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ANDY MURCH ELASMO GEEK

 

WHAT IS ELASMODIVER?

Not just a huge collection of Shark Pictures: Elasmodiver.com contains images of sharks, skates, rays, and a few chimaera's from around the world. Elasmodiver began as a simple web based shark field guide to help divers find the best places to encounter the different species of sharks and rays that live in shallow water but it has slowly evolved into a much larger project containing information on all aspects of shark diving and shark photography.

There are now more than 10,000 shark pictures  and sections on shark evolution, biology, and conservation. There is a large library of reviewed shark books, a constantly updated shark taxonomy page, a monster list of shark links, and deeper in the site there are numerous articles and stories about shark encounters. Elasmodiver is now so difficult to check for updates, that new information and pictures are listed on an Elasmodiver Updates Page that can be accessed here:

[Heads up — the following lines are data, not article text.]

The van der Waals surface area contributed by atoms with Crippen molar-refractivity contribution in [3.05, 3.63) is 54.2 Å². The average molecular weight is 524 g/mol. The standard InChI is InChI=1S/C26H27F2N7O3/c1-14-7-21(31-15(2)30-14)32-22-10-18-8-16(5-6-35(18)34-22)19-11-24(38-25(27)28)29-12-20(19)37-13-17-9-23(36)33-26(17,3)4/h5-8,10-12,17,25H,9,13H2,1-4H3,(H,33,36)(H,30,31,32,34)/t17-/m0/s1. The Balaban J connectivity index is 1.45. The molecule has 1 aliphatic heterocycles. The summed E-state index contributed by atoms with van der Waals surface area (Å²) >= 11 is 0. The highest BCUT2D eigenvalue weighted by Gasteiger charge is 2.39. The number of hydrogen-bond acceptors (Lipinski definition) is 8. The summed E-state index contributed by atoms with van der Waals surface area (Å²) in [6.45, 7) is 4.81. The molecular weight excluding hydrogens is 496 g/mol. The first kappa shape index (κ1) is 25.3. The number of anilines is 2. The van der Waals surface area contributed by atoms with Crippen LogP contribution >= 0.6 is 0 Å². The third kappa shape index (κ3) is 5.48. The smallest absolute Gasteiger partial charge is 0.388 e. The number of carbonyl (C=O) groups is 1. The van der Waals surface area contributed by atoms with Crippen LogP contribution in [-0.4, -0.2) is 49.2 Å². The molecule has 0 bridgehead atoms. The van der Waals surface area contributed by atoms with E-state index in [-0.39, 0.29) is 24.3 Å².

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Shark picture - green sawfish

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DUSKY SHARK

Dusky Shark - Carcharhinus obscurus.

Photograph by Andy Murch

View all available Dusky Shark Pictures in the Shark Pictures Database

Common Name: Dusky Shark.

Accepted Binomial: Carcharhinus obscurus.

Synonyms: Carcharhinus obscurella, Carcharias macrurus, Eulamia obscura, Galeolamna eblis, Galeolamna greyi, Galeolamna macrurus, Prionodon obvelatus, Squalus obscurus.

Family: Carcharhinidae.

Identification: Wide rounded snout with sharp leading edge.  First dorsal fin originates behind pectoral axis. Dorsal pointed. Pectoral fins slightly sickle shaped dusky tips on underside. Low interdorsal ridge present. Low second dorsal and anal fin usually have dusky tips. Pectoral and pelvic fins can also have dusky tips. Well developed caudal fin with dusky trailing edge. Body fairly monochrome greyish brown above and pale below.

Dusky shark interdorsal ridge

Size: Maximum length 4.2m. 70 to 100cm at birth.